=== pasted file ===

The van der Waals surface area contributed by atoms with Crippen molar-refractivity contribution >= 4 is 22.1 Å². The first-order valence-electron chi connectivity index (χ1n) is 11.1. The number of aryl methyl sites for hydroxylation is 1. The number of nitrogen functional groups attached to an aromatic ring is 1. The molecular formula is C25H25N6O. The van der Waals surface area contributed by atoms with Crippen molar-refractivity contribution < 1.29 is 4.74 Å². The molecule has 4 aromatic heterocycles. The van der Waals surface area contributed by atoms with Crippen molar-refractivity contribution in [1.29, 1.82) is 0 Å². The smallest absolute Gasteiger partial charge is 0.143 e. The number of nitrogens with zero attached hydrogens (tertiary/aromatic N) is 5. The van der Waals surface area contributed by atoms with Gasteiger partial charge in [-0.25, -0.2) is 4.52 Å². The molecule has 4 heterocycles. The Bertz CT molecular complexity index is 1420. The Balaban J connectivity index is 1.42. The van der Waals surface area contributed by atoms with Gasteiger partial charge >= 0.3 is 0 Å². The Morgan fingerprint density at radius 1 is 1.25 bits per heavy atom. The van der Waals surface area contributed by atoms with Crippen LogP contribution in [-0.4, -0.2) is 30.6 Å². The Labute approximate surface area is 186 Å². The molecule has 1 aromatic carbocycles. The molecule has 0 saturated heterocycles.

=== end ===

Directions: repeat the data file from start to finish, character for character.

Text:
The van der Waals surface area contributed by atoms with Crippen molar-refractivity contribution >= 4 is 22.1 Å². The first-order valence-electron chi connectivity index (χ1n) is 11.1. The number of aryl methyl sites for hydroxylation is 1. The number of nitrogen functional groups attached to an aromatic ring is 1. The molecular formula is C25H25N6O. The van der Waals surface area contributed by atoms with Crippen molar-refractivity contribution < 1.29 is 4.74 Å². The molecule has 4 aromatic heterocycles. The van der Waals surface area contributed by atoms with Crippen molar-refractivity contribution in [1.29, 1.82) is 0 Å². The smallest absolute Gasteiger partial charge is 0.143 e. The number of nitrogens with zero attached hydrogens (tertiary/aromatic N) is 5. The van der Waals surface area contributed by atoms with Gasteiger partial charge in [-0.25, -0.2) is 4.52 Å². The molecule has 4 heterocycles. The Bertz CT molecular complexity index is 1420. The Balaban J connectivity index is 1.42. The van der Waals surface area contributed by atoms with Gasteiger partial charge >= 0.3 is 0 Å². The Morgan fingerprint density at radius 1 is 1.25 bits per heavy atom. The van der Waals surface area contributed by atoms with Crippen LogP contribution in [-0.4, -0.2) is 30.6 Å². The Labute approximate surface area is 186 Å². The molecule has 1 aromatic carbocycles. The molecule has 0 saturated heterocycles.